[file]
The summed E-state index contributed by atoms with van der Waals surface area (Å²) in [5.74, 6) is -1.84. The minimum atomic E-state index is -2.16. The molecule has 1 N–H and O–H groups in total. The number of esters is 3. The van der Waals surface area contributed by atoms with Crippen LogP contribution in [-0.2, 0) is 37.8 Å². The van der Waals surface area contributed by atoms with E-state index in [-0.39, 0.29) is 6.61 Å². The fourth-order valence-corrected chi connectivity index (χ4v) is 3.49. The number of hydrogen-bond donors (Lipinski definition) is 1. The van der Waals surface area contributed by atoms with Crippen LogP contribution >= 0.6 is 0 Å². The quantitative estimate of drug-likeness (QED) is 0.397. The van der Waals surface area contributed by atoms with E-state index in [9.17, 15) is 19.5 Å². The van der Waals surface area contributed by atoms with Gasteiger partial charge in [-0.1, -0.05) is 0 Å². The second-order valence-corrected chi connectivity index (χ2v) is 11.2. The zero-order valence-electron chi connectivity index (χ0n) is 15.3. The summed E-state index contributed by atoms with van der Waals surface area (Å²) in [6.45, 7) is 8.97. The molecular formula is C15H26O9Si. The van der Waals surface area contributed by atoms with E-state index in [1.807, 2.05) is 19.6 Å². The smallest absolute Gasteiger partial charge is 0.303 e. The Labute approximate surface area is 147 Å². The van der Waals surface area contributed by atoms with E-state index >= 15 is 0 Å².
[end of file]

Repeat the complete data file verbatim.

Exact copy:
The summed E-state index contributed by atoms with van der Waals surface area (Å²) in [5.74, 6) is -1.84. The minimum atomic E-state index is -2.16. The molecule has 1 N–H and O–H groups in total. The number of esters is 3. The van der Waals surface area contributed by atoms with Crippen LogP contribution in [-0.2, 0) is 37.8 Å². The van der Waals surface area contributed by atoms with E-state index in [-0.39, 0.29) is 6.61 Å². The fourth-order valence-corrected chi connectivity index (χ4v) is 3.49. The number of hydrogen-bond donors (Lipinski definition) is 1. The van der Waals surface area contributed by atoms with Crippen LogP contribution >= 0.6 is 0 Å². The quantitative estimate of drug-likeness (QED) is 0.397. The van der Waals surface area contributed by atoms with E-state index in [9.17, 15) is 19.5 Å². The van der Waals surface area contributed by atoms with Gasteiger partial charge in [-0.1, -0.05) is 0 Å². The second-order valence-corrected chi connectivity index (χ2v) is 11.2. The zero-order valence-electron chi connectivity index (χ0n) is 15.3. The summed E-state index contributed by atoms with van der Waals surface area (Å²) in [6.45, 7) is 8.97. The molecular formula is C15H26O9Si. The van der Waals surface area contributed by atoms with E-state index in [1.807, 2.05) is 19.6 Å². The smallest absolute Gasteiger partial charge is 0.303 e. The Labute approximate surface area is 147 Å². The van der Waals surface area contributed by atoms with E-state index >= 15 is 0 Å².